Fishing and boating


U.S. Anglers Aware of Fishing and Boating Connection to Conservation

The Recreational Boating & Fishing Foundation today announced the results of a study aimed at learning more about the connection consumers are making between fishing, boating, and conservation. Conducted every three years, the study’s findings showcase steady progress in RBFF’s goal to drive awareness of the conservation efforts resulting from fishing and boating participation. RBFF will utilize data from the survey to inform actions that continue resonating with consumers.

Key Findings

  • Four in five anglers can cite the benefits of fishing licensing fees with wildlife conservation. This level of recall is up from 2019, when only two in three were able to do so.
  • Anglers’ awareness that funds generated from licensing go towards conservation is also strong and above levels seen in 2019. Four in five anglers overall make this connection; however, less than 30 percent of anglers cite conservation as a motivation to go fishing. Enjoyment of the outdoors is still the top motive for fishing, followed by being able to spend time with family and friends.
  • Although conservation may not stand out as a driver of fishing, it consistently stands out as a passion among anglers. Ninety-two percent of anglers agree that they want to help protect and preserve waterways, and 91 percent care about healthy fish populations and public access to fishing opportunities.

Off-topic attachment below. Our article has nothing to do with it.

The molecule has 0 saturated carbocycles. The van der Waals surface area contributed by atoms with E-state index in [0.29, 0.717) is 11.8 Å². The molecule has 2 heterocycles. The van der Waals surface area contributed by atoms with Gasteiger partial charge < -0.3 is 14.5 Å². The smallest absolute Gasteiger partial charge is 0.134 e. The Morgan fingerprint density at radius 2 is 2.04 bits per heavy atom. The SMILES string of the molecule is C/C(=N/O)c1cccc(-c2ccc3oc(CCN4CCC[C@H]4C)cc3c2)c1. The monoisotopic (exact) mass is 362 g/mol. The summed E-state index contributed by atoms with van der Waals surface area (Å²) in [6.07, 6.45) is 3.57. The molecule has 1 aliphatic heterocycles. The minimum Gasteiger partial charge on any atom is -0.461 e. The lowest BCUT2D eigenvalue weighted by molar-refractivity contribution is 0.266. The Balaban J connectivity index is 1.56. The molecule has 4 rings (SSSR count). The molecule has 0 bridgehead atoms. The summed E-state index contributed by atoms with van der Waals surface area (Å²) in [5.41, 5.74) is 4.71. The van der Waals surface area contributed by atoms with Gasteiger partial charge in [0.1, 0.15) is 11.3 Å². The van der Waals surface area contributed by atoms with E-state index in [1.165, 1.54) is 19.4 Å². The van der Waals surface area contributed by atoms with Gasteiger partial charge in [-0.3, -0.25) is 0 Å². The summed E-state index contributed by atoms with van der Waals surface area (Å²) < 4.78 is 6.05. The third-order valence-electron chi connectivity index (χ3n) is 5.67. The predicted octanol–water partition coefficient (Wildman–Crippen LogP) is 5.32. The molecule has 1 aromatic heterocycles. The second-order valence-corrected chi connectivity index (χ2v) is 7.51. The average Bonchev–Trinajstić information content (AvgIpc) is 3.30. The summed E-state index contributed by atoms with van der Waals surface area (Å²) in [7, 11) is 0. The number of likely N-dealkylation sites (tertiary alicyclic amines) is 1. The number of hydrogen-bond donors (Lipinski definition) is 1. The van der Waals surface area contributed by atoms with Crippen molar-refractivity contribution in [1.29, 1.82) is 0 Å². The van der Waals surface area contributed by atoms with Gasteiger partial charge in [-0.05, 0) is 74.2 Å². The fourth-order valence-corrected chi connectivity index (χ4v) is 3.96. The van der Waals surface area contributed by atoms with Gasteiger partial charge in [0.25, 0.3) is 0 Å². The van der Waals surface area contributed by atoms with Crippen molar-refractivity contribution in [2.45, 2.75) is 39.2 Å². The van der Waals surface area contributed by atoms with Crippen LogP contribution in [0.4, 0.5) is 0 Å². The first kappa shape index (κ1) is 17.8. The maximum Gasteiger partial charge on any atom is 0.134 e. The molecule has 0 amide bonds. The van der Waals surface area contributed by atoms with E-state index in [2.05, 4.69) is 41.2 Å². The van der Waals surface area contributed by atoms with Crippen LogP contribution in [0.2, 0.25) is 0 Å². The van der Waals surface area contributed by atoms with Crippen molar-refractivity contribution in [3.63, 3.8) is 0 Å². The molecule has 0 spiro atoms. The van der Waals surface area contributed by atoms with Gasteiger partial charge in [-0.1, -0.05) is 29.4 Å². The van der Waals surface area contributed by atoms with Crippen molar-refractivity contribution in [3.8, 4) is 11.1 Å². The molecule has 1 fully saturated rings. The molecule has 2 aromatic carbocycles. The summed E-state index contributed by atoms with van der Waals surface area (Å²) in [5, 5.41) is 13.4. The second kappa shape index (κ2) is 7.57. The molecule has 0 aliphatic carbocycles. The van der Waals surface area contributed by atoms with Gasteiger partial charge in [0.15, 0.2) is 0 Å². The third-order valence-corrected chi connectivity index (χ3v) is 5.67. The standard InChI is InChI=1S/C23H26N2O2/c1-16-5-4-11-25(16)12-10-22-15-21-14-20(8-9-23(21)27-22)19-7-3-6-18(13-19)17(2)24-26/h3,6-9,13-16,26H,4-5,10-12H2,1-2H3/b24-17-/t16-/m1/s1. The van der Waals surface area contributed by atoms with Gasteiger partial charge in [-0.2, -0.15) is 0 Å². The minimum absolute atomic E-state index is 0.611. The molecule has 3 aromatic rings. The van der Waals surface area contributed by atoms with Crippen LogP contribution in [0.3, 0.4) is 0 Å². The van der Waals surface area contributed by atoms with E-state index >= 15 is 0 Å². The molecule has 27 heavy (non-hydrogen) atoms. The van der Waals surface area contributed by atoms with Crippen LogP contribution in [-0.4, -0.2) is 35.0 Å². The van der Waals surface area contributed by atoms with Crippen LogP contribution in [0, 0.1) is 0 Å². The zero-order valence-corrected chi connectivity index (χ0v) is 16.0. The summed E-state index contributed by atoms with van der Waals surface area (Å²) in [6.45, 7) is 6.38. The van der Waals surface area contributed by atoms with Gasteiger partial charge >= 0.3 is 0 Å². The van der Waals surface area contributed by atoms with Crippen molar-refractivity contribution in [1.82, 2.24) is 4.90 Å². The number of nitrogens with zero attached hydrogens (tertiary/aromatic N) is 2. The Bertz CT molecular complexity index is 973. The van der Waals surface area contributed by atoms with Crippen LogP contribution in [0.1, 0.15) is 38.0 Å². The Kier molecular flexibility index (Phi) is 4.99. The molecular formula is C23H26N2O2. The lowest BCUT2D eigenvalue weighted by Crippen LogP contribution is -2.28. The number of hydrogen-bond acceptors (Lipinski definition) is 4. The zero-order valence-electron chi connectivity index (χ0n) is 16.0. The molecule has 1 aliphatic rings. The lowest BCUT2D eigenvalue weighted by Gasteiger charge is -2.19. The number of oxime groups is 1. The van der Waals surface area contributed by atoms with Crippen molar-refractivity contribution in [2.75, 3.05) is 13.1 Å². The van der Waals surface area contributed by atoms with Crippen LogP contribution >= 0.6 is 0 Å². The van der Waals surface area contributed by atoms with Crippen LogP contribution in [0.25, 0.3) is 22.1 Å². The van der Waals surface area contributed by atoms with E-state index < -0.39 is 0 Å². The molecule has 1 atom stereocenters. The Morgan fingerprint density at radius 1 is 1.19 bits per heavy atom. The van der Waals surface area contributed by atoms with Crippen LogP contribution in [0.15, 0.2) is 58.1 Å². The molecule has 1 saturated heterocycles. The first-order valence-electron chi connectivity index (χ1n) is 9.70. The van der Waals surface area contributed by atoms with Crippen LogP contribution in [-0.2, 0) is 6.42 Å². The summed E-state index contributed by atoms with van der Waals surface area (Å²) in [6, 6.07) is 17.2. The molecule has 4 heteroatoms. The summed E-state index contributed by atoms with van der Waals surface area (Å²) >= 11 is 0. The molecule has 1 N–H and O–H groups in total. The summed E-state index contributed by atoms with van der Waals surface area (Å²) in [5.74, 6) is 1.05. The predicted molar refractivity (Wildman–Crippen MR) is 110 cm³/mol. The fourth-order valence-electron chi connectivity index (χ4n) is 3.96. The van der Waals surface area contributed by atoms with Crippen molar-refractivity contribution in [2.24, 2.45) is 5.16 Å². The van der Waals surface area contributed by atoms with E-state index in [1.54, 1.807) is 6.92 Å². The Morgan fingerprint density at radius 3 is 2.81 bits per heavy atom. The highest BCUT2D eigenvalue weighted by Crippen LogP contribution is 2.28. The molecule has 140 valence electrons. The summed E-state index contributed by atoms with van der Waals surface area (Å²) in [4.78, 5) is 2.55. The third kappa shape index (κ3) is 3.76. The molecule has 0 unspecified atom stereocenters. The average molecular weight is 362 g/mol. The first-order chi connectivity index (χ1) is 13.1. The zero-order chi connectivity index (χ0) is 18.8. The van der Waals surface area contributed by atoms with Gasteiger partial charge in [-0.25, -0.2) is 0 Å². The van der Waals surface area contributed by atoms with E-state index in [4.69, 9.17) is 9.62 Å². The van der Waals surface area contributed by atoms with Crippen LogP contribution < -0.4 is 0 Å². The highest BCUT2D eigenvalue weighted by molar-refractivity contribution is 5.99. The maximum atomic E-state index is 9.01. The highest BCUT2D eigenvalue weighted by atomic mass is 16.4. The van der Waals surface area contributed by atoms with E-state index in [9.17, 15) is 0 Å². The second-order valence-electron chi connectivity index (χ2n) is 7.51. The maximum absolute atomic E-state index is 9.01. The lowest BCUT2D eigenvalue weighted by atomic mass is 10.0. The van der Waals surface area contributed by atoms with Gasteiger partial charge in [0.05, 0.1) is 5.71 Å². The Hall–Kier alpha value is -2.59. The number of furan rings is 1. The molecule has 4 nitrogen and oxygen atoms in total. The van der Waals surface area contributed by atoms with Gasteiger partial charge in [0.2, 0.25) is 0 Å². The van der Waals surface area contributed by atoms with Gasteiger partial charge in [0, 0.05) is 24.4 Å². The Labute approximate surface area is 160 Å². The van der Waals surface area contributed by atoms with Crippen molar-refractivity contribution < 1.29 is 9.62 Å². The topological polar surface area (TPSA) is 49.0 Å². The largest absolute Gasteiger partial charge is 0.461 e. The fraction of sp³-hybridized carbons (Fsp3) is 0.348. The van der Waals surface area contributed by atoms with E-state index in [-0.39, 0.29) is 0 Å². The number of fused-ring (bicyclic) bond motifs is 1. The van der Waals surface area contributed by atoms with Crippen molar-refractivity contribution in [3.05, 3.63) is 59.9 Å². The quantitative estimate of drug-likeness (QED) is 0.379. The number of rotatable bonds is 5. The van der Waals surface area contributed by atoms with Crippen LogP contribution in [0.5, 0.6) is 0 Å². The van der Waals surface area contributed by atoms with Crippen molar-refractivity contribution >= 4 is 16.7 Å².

• Ninety percent of anglers like that all their licensing fees go towards conservation.
  • Among active social families — a key audience demographic targeted by RBFF’s brand Take Me Fishing — learning about the link between license fees and conservation increased their likelihood to fish.
  • Conservation communications should be focused on online and social media platforms. Online articles represent a preferred source of information among most anglers, while social media, including Instagram, is particularly relevant among active social families.
    • Types of content (to learn about conservation) that resonate most are online articles, documentaries, pictures and short video clips.

“This study shows RBFF’s efforts to improve education around the ties between licensing and conservation have been consistent and effective,” said Dave Chanda, president and CEO at RBFF. “Education is key to continuing to grow conservation awareness. Emphasizing this link will build momentum in the next generation of anglers and boaters since this knowledge increases the likelihood of participation.”

RBFF partnered with Savanta, who conducted the online survey of 1,500 anglers in February/March 2023. For complete survey results, visit the RBFF corporate website.